11. The combination with a non-rotating work-supporter on which the work is adapted to rotate, of a bracket on the framework, angular plates adjustably secured to the bracket on either side of the said work-supporter, seaming members on one of said angular lates, a shoulder on the other of said anguar plates, a shoulder on the work-supporter for imparting the direct thrust of the seaming members to the bracket and a second shoulder on the work-supporter adapted to impart the torsional thrust to the said angular plate.

12. The combination with a non-rotating work-supporter on which the work is adapted to rotate, of a gooseneck stationary on the work-supporter and carrying a truck-roller adapted to contact with the inside of the can, a bracket on the framework, angular plates adjustably secured to the bracket on either side of the said work supporter, seaming members on one of said angular plates, a shoulder on the other of said angular plates, a shoulder on the work-supporter for imparting the direct thrust of the seaming members to the bracket, and a second shoulder on the work-supporter adapted to impart the torsional thrust to the said angular plate.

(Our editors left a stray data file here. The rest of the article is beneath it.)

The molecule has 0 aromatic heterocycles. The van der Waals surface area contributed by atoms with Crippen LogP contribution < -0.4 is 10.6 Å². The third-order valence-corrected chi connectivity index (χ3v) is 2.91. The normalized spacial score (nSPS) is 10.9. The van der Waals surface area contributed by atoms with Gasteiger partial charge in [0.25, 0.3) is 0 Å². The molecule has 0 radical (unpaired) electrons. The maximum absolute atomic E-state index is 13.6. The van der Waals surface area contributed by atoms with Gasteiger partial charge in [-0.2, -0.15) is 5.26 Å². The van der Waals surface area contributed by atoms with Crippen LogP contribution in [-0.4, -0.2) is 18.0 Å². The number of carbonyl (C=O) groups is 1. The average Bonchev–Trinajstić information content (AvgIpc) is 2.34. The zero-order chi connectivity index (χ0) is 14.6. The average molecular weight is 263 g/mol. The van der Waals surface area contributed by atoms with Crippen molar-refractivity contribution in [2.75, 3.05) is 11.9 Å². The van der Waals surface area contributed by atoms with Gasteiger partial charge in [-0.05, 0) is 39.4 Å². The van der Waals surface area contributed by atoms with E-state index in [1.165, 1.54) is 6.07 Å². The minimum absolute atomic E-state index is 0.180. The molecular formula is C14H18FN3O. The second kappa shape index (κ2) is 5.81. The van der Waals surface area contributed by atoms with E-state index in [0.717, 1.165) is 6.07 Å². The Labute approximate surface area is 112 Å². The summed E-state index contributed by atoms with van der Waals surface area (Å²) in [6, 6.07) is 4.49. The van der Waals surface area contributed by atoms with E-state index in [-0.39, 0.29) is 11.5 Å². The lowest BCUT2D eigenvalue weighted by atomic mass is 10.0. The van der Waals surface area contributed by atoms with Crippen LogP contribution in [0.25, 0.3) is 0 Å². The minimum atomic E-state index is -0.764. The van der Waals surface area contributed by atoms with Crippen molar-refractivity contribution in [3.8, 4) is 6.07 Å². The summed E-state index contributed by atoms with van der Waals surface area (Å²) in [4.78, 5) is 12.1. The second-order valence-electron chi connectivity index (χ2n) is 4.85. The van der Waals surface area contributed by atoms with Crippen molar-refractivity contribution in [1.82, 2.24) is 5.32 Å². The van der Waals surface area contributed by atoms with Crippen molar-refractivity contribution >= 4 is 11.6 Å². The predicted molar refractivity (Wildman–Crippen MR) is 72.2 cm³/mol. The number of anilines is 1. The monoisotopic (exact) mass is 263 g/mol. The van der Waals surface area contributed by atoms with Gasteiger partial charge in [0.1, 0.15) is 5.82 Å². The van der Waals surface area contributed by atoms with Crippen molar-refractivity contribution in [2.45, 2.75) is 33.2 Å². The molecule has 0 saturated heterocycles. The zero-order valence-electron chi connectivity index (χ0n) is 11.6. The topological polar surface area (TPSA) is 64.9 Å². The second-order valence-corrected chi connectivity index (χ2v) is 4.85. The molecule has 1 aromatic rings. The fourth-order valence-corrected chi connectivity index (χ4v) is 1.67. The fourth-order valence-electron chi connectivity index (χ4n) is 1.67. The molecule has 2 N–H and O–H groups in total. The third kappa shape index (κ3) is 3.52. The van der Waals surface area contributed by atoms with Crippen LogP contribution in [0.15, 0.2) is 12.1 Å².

Signed at Brooklyn, New York, this 5th day of May, 1904.

OTTO S. BEYER.

Witnesses J. H. TEMPLIN, H. KLocKE.

Referenced by
Citing PatentFiling datePublication dateApplicantTitle
US2613625 *Jul 28, 1949Oct 14, 1952Lerio CorpBilge drum assembling machine
US5027580 *Aug 2, 1990Jul 2, 1991Coors Brewing CompanyCan seaming apparatus
Classifications
Cooperative ClassificationB21D51/32